He asked if I had permission to film and told me I must get clearance from the City Clerk's office before recording a school board meeting. He also declined to identify himself on request. Again, I'm more interested in the hallway than the meeting itself, since many meetings are already broadcast. It's important for reporters or average citizens to be able to question officials on camera in the lobbies/hallways adjoining aldermanic chambers. They should also be able to film any questionable activity they see there that is occurring on the taxpayer dime. For instance, city security illegally approaching them with inappropriate demands! But trying to restrict recording of an open meeting itself is probably even more controversial than trying to restrict it in the hallways. This anonymous employee did both and the mayor thus far has backed him up. In any case, the "get permission" demand is a source of concern for several reasons:
1) Complying with such a demand would let the government decide who can record it. Such a power could or would be abused by favoring some media outlets over others, based on their content. Does the city force mainstream outlets such as the Union Leader and Channel 9 to get permission before running their electronic devices in the hallways and public chambers? If not, that would indicate inappropriate discrimination is already occurring. But it puts us all at risk. "First they came for the little media...then they came for the TV towers!"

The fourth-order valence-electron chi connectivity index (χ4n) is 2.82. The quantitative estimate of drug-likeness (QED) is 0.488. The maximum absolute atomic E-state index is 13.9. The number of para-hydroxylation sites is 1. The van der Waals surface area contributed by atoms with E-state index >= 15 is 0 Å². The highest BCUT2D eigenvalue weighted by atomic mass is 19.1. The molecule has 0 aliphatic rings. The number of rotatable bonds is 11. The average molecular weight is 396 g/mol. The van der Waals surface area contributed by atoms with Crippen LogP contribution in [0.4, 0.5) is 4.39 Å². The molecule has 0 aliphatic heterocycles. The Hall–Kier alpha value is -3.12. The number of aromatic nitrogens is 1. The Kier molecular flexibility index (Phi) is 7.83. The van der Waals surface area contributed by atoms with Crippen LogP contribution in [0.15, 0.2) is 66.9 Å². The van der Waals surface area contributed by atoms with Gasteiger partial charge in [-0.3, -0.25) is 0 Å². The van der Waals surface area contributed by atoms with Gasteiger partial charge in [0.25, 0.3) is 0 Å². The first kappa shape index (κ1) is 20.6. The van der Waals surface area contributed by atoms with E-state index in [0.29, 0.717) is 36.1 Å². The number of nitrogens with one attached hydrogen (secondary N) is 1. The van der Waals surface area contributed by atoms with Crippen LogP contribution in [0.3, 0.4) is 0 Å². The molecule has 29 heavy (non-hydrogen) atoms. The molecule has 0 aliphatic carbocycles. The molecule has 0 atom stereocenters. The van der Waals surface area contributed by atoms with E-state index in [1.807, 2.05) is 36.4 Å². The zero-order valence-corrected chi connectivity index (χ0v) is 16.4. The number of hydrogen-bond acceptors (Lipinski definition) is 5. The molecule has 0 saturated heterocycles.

2) The additional hurdle of getting permission would have a chilling effect on the on the *process* of reporting. The half hour you might spend requesting and getting permission...is half an hour you'd never get back. And what happens if the Clerk doesn't want you to record the request process?
3) Imagine you're in City Hall and someone does something inappropriate to you or gets in your face. You try to record it but are arrested for "lacking permission." That is the future we could be looking at if we don't act. We don't want this to happen to you.
4) The alleged permission requirement violates Articles 8 and 22 of the New Hampshire Constitution...which enshrine press freedom and the right of access.*